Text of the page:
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Can Chocolate Actually Be Good For You?

Nathan Boyd -- Surprise! Surprise! Chocolate may actually be better for you than you realized.

Let's face it. When it comes to conjuring up images of food items that are at once an indulgence, forbidden, and perhaps even downright sinful, chocolate will almost always immediately come to mind. We all love chocolate it seems, and many of us will feel guilty after consuming it for no other reason than because... well, just because!

In fact, when you think about it, we tend to place chocolate on a special pedestal of sorts in our culture. Chocolate is given as a gift, as a reward, or as a special way of telling someone that you love them; it could even appear to have been designed only for special occasions. Yet we will still eat this product year-round, and we will still view it as both an indulgence and an ultimate temptation.

But keeping in line with one of the major tenets of the book, There Are No Bad Chocolate-Chip Cookies!, chocolate should not be viewed as more of a danger to our diets than any other food because, just as with any other items, there are no bad foods. Instead, it is our own perception and use (or misuse!) of any particular foods that can lead to problems. As long as the principle of Moderation is followed, every food item can be enjoyed in the diet and every food item can provide benefits to one's nutritional needs.

Chocolate, in fact, may be better for us than we ever gave it credit for. The last several years have produced a number of studies that indicate numerous health benefits come from ingesting chocolate. Research has provided preliminary evidence that certain compounds in chocolate can help to maintain a healthy blood pressure, keep your blood flowing, and provide a beneficial dose of antioxidants in greater amounts than are available in some fruits or vegetables. Chocolate contains vitamins A, B1, C, D, and E, as well as potassium, sodium, iron, and fluorine. Plus, it has even been proved to neither cause nor aggravate acne, thereby dispelling a longstanding and popular misperception.

Cocoa is well known for the high amount of flavonoids it provides, and dark chocolate is known to have a higher concentration of them than does milk chocolate. Flavonoids are plant compounds with powerful antioxidant properties and the flavonoids in chocolate are typically referred to as flavonols. This is important to note, as it is these flavonols that a number of studies have focused on when determining some of the most important health properties of chocolate.

In one particular study, researchers found that participants who drank cocoa containing a higher amount of flavonols exhibited a greater incidence of nitric oxide activity than did those in a lower-dosage group. (1) Nitric oxide is a small hydrophobic gas that your body employs in numerous cellular functions such as regulating muscle contraction, initiating hemodilation (the widening of the blood channels), and maintaining healthy blood pressure. Of interest is that the lead researcher of the study, Dr. Norman K. Hollenburg, initiated his study based on the residents of the island of Kuna in Panama. It was noted that the people of the island of Kuna typically drank about five cups of cocoa every day, yet rarely ever developed any high blood pressure. However, when any of the inhabitants of Kuna left the island, their risk of high blood pressure increased and studies determined that it wasn't related to their sodium intake or obesity.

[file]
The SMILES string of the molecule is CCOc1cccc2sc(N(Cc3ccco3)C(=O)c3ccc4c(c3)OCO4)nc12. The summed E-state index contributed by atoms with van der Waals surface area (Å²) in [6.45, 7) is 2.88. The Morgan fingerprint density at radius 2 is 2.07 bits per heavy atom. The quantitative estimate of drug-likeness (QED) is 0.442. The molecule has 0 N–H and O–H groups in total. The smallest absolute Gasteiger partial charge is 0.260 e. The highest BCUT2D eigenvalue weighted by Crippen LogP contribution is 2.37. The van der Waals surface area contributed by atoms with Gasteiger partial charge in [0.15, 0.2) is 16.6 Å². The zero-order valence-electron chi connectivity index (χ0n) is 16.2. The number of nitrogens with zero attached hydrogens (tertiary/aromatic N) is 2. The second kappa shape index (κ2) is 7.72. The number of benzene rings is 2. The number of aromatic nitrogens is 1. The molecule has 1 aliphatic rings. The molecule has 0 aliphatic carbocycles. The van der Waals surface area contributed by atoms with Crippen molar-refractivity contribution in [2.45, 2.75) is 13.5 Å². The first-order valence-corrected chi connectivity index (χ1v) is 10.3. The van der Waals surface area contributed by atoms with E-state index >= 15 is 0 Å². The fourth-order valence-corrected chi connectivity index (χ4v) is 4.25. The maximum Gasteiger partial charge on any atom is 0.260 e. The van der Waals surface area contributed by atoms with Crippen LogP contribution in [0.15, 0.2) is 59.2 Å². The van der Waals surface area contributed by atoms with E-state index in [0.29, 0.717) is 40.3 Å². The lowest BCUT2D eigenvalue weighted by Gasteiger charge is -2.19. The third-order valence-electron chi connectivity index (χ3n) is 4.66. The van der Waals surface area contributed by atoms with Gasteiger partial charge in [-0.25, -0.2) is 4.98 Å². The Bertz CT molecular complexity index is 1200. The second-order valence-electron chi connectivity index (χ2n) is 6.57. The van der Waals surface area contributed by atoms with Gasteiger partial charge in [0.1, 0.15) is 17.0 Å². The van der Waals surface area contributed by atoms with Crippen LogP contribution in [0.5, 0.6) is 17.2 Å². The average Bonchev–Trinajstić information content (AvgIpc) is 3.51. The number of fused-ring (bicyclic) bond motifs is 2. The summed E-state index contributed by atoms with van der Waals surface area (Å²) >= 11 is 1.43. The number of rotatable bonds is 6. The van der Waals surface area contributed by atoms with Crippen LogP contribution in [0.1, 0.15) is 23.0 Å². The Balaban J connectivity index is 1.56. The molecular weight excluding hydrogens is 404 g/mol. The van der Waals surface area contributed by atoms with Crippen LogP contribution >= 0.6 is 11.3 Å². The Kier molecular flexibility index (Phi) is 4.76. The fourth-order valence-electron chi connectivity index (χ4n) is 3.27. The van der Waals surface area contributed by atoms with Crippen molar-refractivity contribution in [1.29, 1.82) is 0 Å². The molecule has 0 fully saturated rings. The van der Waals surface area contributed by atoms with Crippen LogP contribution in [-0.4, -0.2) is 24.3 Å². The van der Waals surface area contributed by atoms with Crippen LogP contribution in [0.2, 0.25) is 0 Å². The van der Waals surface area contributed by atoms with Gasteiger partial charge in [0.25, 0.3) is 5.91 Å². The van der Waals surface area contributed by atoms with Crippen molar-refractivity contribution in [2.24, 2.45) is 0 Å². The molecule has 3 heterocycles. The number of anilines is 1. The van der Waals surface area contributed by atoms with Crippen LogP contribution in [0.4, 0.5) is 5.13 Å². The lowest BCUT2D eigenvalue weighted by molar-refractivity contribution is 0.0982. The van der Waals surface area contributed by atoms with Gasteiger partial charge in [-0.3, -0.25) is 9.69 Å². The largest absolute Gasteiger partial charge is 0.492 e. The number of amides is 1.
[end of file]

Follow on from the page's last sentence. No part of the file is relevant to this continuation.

Research has found that chocolate's high levels of flavonoids may also help to lower the risk of heart disease. These flavonols help prevent fat-like substances in the blood stream such as LDL (low-density lipoproteins) from oxidizing. When LDL oxidizes, it begins to lead to the formation of plaque in the arterial walls (atherosclerosis), a process that can ultimately lead to clogging of the arteries, a major cause of heart attacks. Additionally, researchers from the Harvard School of Public Health found that eating chocolate up to three times each month may increase your longevity by almost a year. (2) Those findings were based on a study of 7,841 men who attended Harvard between 1916 and 1950, which found that those participants who ate chocolates had lived almost a year longer than those who had abstained completely.

As with anything else, it is recommended that chocolate be enjoyed in moderation. While it may have its health benefits, it is still considered an energy-dense (high-caloric) item and can contain as much as 50% fat. But as long as moderation is practiced, chocolate clearly has its beneficial properties and thus reinforces the belief that there really are no bad foods for one's diet.

Enjoy your chocolate!


1. K Chevaux, L Jackson, ME Villar, J Mundt, J Commisso, G Adamson, MM McCullough, H Schmitz, N Hollenberg, Proximate, Mineral and Procyanidin Content of Certain Foods and Beverages Consumed by the Kuna Amerinds of Panama J Food Cmpstn & Anal 2001;14:553-563

2. Lee IM, Paffenbarger R, Life Is Sweet: Candy Consumption and Longevity BMJ 1998; 317: 1683-1684.

Nathan Boyd is the current Director of Pro Fitness of Texas and the author of the highly rated book, There Are No Bad Chocolate-Chip Cookies! Nathan encourages everyone to attain a successful Fitness Lifestyle. For more, visit :

© 2004 Nathan Boyd

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